preliminary remarks; long introductions ("writing original p. to an article is quite difficult")
PROTEAN:
infinitely variable ("there are indications that protein folds are not p.")
PSILOSOPHER:
superficial philosopher ("... and someone who has limited knowledge of protein folds is a phi-psi-losopher")
PTARMIC:
snot-promoting, sternutatory, errhine ("this protein causes the p. symptoms in allergic reactions")
PURPURACEOUS:
purple, purpurescent ("the heavy-metal derivative had a deep p. colour")
PYGOPHILOUS:
buttock-loving ("she's the living proof that fat is a p. substance")
PYRIFORM:
pear-shaped ("p. women get pregnant more easily than apple-shaped ones, I read in the newspaper")
QUADRIGAMIST:
someone who has married four times ("I say, is that fellow really a q. ?")
QUAESITUM:
objective; true value ("the ultimate q. is to measure the q. of this quantity")
QUANTULUM:
small quantity ("I always add a q. of BOG to my crystallisation solutions")
QUASIHEMIDEMISEMICENTURY:
one 16th of a century ("a typical PhD takes a q.")
QUIDDITY:
essence or nature of a thing ("once you've built your skeleton, you've uncovered the q. of your protein")
QUIRE:
set of folded sheets fitting one within another; collection of 24 sheets of the same size ("the structure can best be described as a beta-q.")
RECLIVATE:
sigmoid, S-shaped ("if we plot X versus Y, we obtain a r. curve")
RECREMENT:
waste product, impurity; something secreted from the body, then reabsorbed ("saliva is the best example of a r., for most people anyway")
REDARGUTION:
refutation ("if there doesn't exist a r. of a receptary (unproved fact; postulate), that doesn't mean it's true")
REDDITION:
translation, explanation ("could you render a r. of this paragraph ?")
REPAND:
having a wavy or undulating outline ("look how nicely r. my mask has turned out")
RETICULUM:
network ("thanks to Castor the whole bloody r. is down again")
RETRAD:
backward ("dummy, you've traced the whole chain r. !")
RETRORSE:
bent backward or downward ("two of the sheets were r.")
RETROUSSE:
turned up ("two of the sheets were r.")
RHABDOPHOBIA:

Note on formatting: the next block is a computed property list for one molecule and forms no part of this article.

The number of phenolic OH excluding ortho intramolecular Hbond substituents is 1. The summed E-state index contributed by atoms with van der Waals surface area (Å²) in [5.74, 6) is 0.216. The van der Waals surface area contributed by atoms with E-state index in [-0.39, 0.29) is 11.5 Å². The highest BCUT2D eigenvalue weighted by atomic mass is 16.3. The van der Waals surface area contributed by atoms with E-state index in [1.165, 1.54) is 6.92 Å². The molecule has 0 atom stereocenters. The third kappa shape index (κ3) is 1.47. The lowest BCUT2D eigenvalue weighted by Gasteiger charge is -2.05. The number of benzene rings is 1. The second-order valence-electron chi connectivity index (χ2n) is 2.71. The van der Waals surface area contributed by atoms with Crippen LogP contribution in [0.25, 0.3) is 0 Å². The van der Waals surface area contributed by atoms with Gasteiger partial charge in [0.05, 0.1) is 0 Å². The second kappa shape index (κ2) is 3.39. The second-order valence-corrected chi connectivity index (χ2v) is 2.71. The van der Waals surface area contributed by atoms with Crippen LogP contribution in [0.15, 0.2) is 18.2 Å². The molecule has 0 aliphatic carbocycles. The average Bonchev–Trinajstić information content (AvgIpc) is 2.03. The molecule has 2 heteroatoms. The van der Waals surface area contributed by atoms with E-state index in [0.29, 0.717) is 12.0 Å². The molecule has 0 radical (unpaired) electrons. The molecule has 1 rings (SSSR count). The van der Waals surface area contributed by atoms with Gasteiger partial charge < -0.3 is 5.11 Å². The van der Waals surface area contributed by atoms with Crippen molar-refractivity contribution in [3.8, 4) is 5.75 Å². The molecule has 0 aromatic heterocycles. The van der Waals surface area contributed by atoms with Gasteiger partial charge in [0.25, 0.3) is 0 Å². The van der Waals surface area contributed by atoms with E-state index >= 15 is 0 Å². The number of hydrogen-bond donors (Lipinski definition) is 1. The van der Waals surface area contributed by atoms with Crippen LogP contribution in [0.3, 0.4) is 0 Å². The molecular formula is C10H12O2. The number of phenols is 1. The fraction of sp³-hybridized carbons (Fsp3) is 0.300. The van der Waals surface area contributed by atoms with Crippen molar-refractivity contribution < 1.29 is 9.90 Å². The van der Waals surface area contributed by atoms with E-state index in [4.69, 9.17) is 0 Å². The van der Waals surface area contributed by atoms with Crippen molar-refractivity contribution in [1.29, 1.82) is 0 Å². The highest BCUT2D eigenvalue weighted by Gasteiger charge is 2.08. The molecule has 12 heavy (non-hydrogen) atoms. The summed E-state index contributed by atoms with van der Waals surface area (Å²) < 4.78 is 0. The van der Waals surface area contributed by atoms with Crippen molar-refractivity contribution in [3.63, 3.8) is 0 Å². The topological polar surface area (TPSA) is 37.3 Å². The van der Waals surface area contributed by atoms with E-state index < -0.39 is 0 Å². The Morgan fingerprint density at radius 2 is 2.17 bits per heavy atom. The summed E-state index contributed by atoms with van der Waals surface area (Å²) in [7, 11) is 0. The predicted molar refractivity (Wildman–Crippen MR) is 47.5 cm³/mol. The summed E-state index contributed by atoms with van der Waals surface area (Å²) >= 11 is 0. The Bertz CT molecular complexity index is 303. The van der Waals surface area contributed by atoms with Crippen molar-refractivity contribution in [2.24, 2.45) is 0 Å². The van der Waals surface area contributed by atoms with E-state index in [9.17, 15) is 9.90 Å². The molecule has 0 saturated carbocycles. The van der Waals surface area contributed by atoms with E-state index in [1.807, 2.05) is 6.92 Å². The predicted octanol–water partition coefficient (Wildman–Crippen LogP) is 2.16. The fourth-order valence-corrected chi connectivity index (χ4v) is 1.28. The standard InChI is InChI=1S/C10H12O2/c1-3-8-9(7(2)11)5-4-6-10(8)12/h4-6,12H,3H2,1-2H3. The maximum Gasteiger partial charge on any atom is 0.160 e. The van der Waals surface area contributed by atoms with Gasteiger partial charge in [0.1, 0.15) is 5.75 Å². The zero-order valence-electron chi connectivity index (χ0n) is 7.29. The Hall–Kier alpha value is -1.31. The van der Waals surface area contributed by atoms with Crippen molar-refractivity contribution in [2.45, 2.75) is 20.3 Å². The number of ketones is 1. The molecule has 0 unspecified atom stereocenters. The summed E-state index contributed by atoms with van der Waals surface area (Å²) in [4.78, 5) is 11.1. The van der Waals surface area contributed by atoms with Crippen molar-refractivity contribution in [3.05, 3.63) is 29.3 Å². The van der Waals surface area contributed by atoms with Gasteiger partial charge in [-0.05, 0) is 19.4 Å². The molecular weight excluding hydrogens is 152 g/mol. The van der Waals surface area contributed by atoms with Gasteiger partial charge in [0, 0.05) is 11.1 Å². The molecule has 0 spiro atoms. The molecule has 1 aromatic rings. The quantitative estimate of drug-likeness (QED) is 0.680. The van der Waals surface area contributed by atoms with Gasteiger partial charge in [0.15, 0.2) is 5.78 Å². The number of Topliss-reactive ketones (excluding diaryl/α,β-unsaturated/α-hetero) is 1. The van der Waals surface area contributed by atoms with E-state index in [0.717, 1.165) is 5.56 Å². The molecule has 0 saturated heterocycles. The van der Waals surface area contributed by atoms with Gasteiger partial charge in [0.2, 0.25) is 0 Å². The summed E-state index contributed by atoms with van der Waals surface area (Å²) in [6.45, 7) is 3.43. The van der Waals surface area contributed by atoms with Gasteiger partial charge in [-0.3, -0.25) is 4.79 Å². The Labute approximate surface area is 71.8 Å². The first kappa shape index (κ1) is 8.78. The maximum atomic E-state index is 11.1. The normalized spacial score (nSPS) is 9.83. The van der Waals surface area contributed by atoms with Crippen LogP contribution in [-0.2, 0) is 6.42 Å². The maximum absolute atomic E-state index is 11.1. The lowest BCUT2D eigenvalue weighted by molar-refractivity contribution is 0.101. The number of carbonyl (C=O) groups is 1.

fear of being severely criticised ("r. kept him from publishing his amazing results")
RHOMBICOSIDODECAHEDRON:
Archimedean solid with 62 faces ("the virus crystals consisted of beautiful r.")
RICTUS:
very wide mouth ("the ligand enters the cavity through a r.")
RIPARIAL / RIPARIAN / RIPARIOUS / RIPICOLOUS:
pertaining to or living near water ("arginines and lysines are usually r. residues")
RUBEDINOUS / RUFESCENT:
reddish ("the r. North-American post-doc obtained r. crystals")
RUBIGINOUS:
rust-coloured, rusty ("the r. professor grew r. crystals")
RUBINEOUS / RUBIOUS:
ruby-red ("I have never been able to reproduce those beautiful r. crystals")
SATURNALIAN:
unrestrained ("first, do some s. dynamics to get new NCS-operators")
SCANTLING:
measurement, size ("what's the s. of your cavity ?")
SCOPOPHOBIA:
fear of being seen ("my crystals tend to suffer from s.")
SCROBICULATE:
with numerous shallow depressions ("your mask is a trifle too s.")
SCROTIFORM:
pouch-shaped ("what a magnificent s. cavity you have there")
SEBACEOUS:
pertaining to or composed of fat; fatty ("is this a s.-acid-binding protein ?")
SECULUM:
a long time ("don't worry, a rotation function with XPLOR only takes a s.")
SEELY:
blessed, happy, blissful, good, king, innocent, harmless, weak, feeble, poor, wretched, frail, simple, timid, foolish, silly ("you look absolutely s. today")
SEJUGATE:
disconnect ("you'll have to s. some bones here")
SESQUIALTERAL:
having a ratio of 1:1.5 ("we added s. amounts of protein and inhibitor")
SFUMATO:
painted with hazy outlines ("have you tried the new s. option to contour your density ?")
SIDEREAL:
pertaining to stars; astral, stellar ("why do most of our workstations have s. names ?")
SIDERODROMOPHOBIA:
fear of train travel ("sorry, my s. is playing up - I have to fly")
SIGLA:
abbreviations, symbols ("you forgot to include a list of s.")
SIGMATE:
to add a sigma or S ("here in S., people tend to s. all plural verbs")
SIMOUS:
concave ("the active site is a s. pocket")
SINISTRAL:
left-handed; illegitimate ("but all your helices are s. !")
SISYPHEAN:
unending ("writing a paper is a s. enterprise in this group")
SKIAGRAPHY:
making X-rays ("the generator takes care of the s.")
SKYGODLIN:
diagonally ("that line should have been drawn s.")
SMARAGDINE:
emerald-green ("why do you use that awful s. colour for contouring ?")
SMELLFUNGUS:
grumbler, faultfinder ("every department needs a s. to critically read all manuscripts before they are submitted")
SNAFFLE:
slight restraint ("have you tried refining the structure with NCS s. ?")
SNOD:
trimmed; smooth (what a cute s. mask you have on the screen there")
SOCKDOLAGER:
something unusually large or imposing ("this protein is a veritable s.")